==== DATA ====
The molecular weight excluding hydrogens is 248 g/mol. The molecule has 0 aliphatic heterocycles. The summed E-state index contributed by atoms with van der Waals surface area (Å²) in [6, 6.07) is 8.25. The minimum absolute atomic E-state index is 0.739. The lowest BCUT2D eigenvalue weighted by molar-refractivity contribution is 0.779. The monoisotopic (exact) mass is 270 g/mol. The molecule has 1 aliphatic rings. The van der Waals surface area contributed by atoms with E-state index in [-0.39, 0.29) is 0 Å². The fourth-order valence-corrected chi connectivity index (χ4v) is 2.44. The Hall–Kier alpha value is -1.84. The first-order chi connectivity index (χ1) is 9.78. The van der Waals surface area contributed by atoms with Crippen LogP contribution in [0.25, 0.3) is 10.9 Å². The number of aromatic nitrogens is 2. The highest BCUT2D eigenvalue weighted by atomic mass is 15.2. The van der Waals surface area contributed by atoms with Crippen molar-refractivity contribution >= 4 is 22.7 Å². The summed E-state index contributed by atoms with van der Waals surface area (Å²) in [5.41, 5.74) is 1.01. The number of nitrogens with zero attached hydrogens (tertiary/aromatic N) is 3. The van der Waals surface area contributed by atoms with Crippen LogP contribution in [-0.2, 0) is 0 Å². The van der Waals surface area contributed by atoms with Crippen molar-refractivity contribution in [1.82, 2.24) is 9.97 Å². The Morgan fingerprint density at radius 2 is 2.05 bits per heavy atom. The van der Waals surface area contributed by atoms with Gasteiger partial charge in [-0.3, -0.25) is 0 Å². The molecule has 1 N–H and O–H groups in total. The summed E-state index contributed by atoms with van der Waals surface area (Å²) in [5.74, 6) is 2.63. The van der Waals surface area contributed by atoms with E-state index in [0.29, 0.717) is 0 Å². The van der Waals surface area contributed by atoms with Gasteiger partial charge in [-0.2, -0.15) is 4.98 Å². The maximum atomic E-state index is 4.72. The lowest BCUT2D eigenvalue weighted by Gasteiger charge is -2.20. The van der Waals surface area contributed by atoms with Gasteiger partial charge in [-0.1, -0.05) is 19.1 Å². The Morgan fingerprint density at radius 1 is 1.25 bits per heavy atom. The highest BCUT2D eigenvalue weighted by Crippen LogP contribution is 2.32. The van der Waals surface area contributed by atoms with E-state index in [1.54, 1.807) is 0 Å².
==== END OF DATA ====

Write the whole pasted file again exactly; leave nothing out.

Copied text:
The molecular weight excluding hydrogens is 248 g/mol. The molecule has 0 aliphatic heterocycles. The summed E-state index contributed by atoms with van der Waals surface area (Å²) in [6, 6.07) is 8.25. The minimum absolute atomic E-state index is 0.739. The lowest BCUT2D eigenvalue weighted by molar-refractivity contribution is 0.779. The monoisotopic (exact) mass is 270 g/mol. The molecule has 1 aliphatic rings. The van der Waals surface area contributed by atoms with E-state index in [-0.39, 0.29) is 0 Å². The fourth-order valence-corrected chi connectivity index (χ4v) is 2.44. The Hall–Kier alpha value is -1.84. The first-order chi connectivity index (χ1) is 9.78. The van der Waals surface area contributed by atoms with Crippen LogP contribution in [0.25, 0.3) is 10.9 Å². The number of aromatic nitrogens is 2. The highest BCUT2D eigenvalue weighted by atomic mass is 15.2. The van der Waals surface area contributed by atoms with Crippen molar-refractivity contribution >= 4 is 22.7 Å². The summed E-state index contributed by atoms with van der Waals surface area (Å²) in [5.41, 5.74) is 1.01. The number of nitrogens with zero attached hydrogens (tertiary/aromatic N) is 3. The van der Waals surface area contributed by atoms with Crippen LogP contribution in [-0.2, 0) is 0 Å². The van der Waals surface area contributed by atoms with Crippen molar-refractivity contribution in [1.82, 2.24) is 9.97 Å². The Morgan fingerprint density at radius 2 is 2.05 bits per heavy atom. The van der Waals surface area contributed by atoms with Gasteiger partial charge in [-0.3, -0.25) is 0 Å². The molecule has 1 N–H and O–H groups in total. The summed E-state index contributed by atoms with van der Waals surface area (Å²) in [5.74, 6) is 2.63. The van der Waals surface area contributed by atoms with E-state index in [0.29, 0.717) is 0 Å². The van der Waals surface area contributed by atoms with Gasteiger partial charge in [-0.2, -0.15) is 4.98 Å². The maximum atomic E-state index is 4.72. The lowest BCUT2D eigenvalue weighted by Gasteiger charge is -2.20. The van der Waals surface area contributed by atoms with Gasteiger partial charge in [-0.1, -0.05) is 19.1 Å². The Morgan fingerprint density at radius 1 is 1.25 bits per heavy atom. The highest BCUT2D eigenvalue weighted by Crippen LogP contribution is 2.32. The van der Waals surface area contributed by atoms with E-state index in [1.54, 1.807) is 0 Å².